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IICSA Independent Inquiry into Child Sexual Abuse

The Internet Investigation Report

D.6: The interaction between law enforcement and industry

66. The law enforcement response to online grooming, and other forms of online-facilitated child sexual abuse, necessarily involves close and constant interaction with industry. Chief Constable Bailey, having consulted with a number of police forces, told us that “relationships between policing and some Industry platforms is good”. One industry platform was said to demonstrate “extremely good practice and support … by providing law enforcement with detailed information upon which to conduct a criminal investigation”. Another had a “very active group of moderators of its chat rooms.[1] However, there were two particular issues on which there was a notable divergence of views between law enforcement and industry: encryption and access to data.

Encryption

67. Smartphones are not just telephones; they are also computers.[2] They enable communication between individuals but also store vast amounts of personal data, including work and social diaries, banking applications, photographs and videos of friends and family. In order to keep this information private, many of the technology companies use encryption. Encryption is the process of converting information or data into a code that makes it unreadable to unauthorised parties. Ms Melissa Polinsky, Director of the Global Security Investigations and Child Safety Team for Apple, said that Apple viewed encryption as “fundamental to the protection of our customers from “bad actors, by hackers, by various governments around the world for different purposes”.[3]

68. The use of encryption is growing. The number of encrypted websites has increased substantially. According to Google, desktop users spend two-thirds of their time on such websites.[4] Facebook is considering applying encryption to Facebook Messenger.[5]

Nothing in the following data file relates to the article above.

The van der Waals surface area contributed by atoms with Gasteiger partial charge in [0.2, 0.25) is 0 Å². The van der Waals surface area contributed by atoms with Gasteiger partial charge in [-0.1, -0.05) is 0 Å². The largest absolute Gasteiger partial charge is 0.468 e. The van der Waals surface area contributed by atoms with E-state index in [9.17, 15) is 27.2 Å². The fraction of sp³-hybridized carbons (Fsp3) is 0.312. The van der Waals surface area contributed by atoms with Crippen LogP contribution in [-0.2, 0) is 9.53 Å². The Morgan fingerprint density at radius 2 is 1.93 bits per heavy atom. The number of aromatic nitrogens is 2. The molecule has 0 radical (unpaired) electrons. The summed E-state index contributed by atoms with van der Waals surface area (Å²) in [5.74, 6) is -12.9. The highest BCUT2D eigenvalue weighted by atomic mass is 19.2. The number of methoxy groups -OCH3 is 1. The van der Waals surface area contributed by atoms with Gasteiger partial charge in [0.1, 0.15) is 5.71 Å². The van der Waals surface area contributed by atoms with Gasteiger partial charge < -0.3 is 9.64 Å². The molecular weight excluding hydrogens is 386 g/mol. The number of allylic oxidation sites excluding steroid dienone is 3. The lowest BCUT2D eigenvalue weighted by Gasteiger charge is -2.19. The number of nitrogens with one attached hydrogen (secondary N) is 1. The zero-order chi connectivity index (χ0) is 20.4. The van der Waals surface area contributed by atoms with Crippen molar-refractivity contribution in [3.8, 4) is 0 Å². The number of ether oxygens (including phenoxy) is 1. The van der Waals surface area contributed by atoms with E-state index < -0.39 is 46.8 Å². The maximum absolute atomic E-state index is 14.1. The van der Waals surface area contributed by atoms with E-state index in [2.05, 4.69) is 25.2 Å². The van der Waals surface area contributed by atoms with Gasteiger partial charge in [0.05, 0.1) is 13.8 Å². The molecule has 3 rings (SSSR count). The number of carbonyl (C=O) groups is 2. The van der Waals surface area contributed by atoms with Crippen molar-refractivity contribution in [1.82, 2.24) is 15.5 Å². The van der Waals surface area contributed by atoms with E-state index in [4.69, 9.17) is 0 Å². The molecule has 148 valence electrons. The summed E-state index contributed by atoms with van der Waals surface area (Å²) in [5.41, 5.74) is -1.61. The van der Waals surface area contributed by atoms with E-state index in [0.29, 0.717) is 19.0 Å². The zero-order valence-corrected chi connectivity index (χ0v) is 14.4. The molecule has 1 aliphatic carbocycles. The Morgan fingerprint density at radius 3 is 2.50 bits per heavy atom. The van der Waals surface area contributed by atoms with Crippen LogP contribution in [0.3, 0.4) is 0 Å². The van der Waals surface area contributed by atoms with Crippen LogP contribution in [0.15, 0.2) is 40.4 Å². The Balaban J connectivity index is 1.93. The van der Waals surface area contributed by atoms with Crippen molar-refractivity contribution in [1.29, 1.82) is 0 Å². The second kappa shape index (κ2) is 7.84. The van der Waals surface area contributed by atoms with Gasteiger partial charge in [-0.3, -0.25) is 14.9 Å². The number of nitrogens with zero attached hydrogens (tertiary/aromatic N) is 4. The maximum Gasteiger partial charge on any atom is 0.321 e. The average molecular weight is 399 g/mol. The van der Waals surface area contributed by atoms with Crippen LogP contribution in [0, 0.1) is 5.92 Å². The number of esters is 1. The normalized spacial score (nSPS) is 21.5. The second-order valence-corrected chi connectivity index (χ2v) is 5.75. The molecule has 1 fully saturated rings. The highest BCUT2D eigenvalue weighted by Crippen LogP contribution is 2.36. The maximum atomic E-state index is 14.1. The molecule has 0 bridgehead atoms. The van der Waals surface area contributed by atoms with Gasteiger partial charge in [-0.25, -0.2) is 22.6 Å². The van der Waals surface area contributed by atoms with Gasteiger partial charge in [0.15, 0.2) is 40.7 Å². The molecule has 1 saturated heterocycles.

69. Communications made via many common platforms – such as WhatsApp, iMessage and Facetime – are subject to end-to-end encryption. This means that the content of the communication can only be seen by the sender and recipient and not by third parties – including the providers of the platforms themselves.[6] In practice this means that if, as part of a criminal investigation, law enforcement needs to access the messages between two people, then the company running the messaging service would not be able to provide police with that information. The only way for law enforcement to ascertain what was being said in the messages would be to obtain the data from one of the devices (eg the telephone handset or computer) used or from an (un-encrypted) online backup.

70. End-to-end encryption has significant implications for the law enforcement response to online grooming, the sharing of child abuse imagery and live streaming of abuse. The NCA acknowledged that encryption can be “a force for good” but said that if “applied without thought to platforms that could be used by this type of offender, then, quite frankly, the lights could go out for law enforcement”.[7] Many of the techniques used to detect online offending do not work where the communication in question is encrypted. For example, PhotoDNA cannot scan the content of WhatsApp messages (which are encrypted) to detect child abuse imagery.[8] BT’s Cleanfeed system, designed to prevent access to child abuse imagery, cannot operate over encrypted websites.[9] While Microsoft can monitor conversations over XBox Live (which are not encrypted) for potential grooming,[10] Apple cannot monitor conversations over iMessage (which are encrypted)[11] or live streaming via Facetime.[12]

71. Offenders are aware and take advantage of the protection afforded by encryption. Mr Stower for the NSPCC gave evidence that groomers will often move children between platforms to “platforms which are smaller, that are more difficult for law enforcement to get into, particularly those that are encrypted.[13] A large amount of child abuse imagery is stored in “encrypted archives on the open web, beyond the reach of scanning techniques, with the means to access such archives (the encryption keys) stored on the dark net.[14]

72. The Home Office explained that the government’s goal was to secure “exceptional and targeted access to specific individuals’ communications”.[15] Mr Papaleontiou said that “Possible, platform-specific technical solutions exist, but these require working with individual service providers”.[16] Ms Polinsky said:

as much as I would love to have an exception that would only be an exception for child protection … the truth of the matter is that any exception to encryption is an exception for anyone and is something that can be exploited by anyone”.[17]

73. On 4 October 2019, the Home Secretary and her counterparts in the US and Australia sent an open letter to Facebook asking it not to proceed with its plan to implement end-to-end encryption across all of its messaging services. The letter stated that the risks to public safety were: